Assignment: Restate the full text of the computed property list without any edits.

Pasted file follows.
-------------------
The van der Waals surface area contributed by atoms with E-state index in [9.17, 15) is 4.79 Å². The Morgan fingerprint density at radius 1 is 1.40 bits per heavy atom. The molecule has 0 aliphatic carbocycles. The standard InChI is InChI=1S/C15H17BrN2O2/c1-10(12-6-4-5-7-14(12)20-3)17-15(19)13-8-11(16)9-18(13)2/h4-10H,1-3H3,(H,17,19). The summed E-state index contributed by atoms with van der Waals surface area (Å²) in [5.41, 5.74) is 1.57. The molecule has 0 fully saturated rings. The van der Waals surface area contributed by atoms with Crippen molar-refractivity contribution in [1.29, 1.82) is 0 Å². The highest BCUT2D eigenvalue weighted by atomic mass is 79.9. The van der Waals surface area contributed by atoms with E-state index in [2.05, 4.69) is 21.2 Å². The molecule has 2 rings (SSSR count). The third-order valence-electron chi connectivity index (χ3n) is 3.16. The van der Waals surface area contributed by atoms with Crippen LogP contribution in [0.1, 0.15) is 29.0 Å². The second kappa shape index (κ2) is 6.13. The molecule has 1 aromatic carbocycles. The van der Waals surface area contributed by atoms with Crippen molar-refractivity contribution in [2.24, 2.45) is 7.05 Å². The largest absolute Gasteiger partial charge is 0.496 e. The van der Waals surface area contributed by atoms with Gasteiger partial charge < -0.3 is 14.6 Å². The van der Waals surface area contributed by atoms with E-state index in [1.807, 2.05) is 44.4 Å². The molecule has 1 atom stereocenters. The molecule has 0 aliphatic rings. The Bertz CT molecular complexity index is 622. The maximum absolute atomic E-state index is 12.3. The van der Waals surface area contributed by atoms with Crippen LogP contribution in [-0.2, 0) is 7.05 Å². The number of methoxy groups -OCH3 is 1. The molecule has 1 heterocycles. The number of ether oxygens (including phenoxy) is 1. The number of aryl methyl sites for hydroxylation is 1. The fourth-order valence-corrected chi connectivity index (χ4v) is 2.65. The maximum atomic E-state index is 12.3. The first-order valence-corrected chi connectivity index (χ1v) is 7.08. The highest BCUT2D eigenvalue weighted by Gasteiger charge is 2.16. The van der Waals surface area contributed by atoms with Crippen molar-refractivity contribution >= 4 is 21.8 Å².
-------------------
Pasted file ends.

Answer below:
The van der Waals surface area contributed by atoms with E-state index in [9.17, 15) is 4.79 Å². The Morgan fingerprint density at radius 1 is 1.40 bits per heavy atom. The molecule has 0 aliphatic carbocycles. The standard InChI is InChI=1S/C15H17BrN2O2/c1-10(12-6-4-5-7-14(12)20-3)17-15(19)13-8-11(16)9-18(13)2/h4-10H,1-3H3,(H,17,19). The summed E-state index contributed by atoms with van der Waals surface area (Å²) in [5.41, 5.74) is 1.57. The molecule has 0 fully saturated rings. The van der Waals surface area contributed by atoms with Crippen molar-refractivity contribution in [1.29, 1.82) is 0 Å². The highest BCUT2D eigenvalue weighted by atomic mass is 79.9. The van der Waals surface area contributed by atoms with E-state index in [2.05, 4.69) is 21.2 Å². The molecule has 2 rings (SSSR count). The third-order valence-electron chi connectivity index (χ3n) is 3.16. The van der Waals surface area contributed by atoms with Crippen LogP contribution in [0.1, 0.15) is 29.0 Å². The second kappa shape index (κ2) is 6.13. The molecule has 1 aromatic carbocycles. The van der Waals surface area contributed by atoms with Crippen molar-refractivity contribution in [2.24, 2.45) is 7.05 Å². The largest absolute Gasteiger partial charge is 0.496 e. The van der Waals surface area contributed by atoms with Gasteiger partial charge < -0.3 is 14.6 Å². The van der Waals surface area contributed by atoms with E-state index in [1.807, 2.05) is 44.4 Å². The molecule has 1 atom stereocenters. The molecule has 0 aliphatic rings. The Bertz CT molecular complexity index is 622. The maximum absolute atomic E-state index is 12.3. The van der Waals surface area contributed by atoms with Crippen LogP contribution in [-0.2, 0) is 7.05 Å². The number of methoxy groups -OCH3 is 1. The molecule has 1 heterocycles. The number of ether oxygens (including phenoxy) is 1. The number of aryl methyl sites for hydroxylation is 1. The fourth-order valence-corrected chi connectivity index (χ4v) is 2.65. The maximum atomic E-state index is 12.3. The first-order valence-corrected chi connectivity index (χ1v) is 7.08. The highest BCUT2D eigenvalue weighted by Gasteiger charge is 2.16. The van der Waals surface area contributed by atoms with Crippen molar-refractivity contribution >= 4 is 21.8 Å².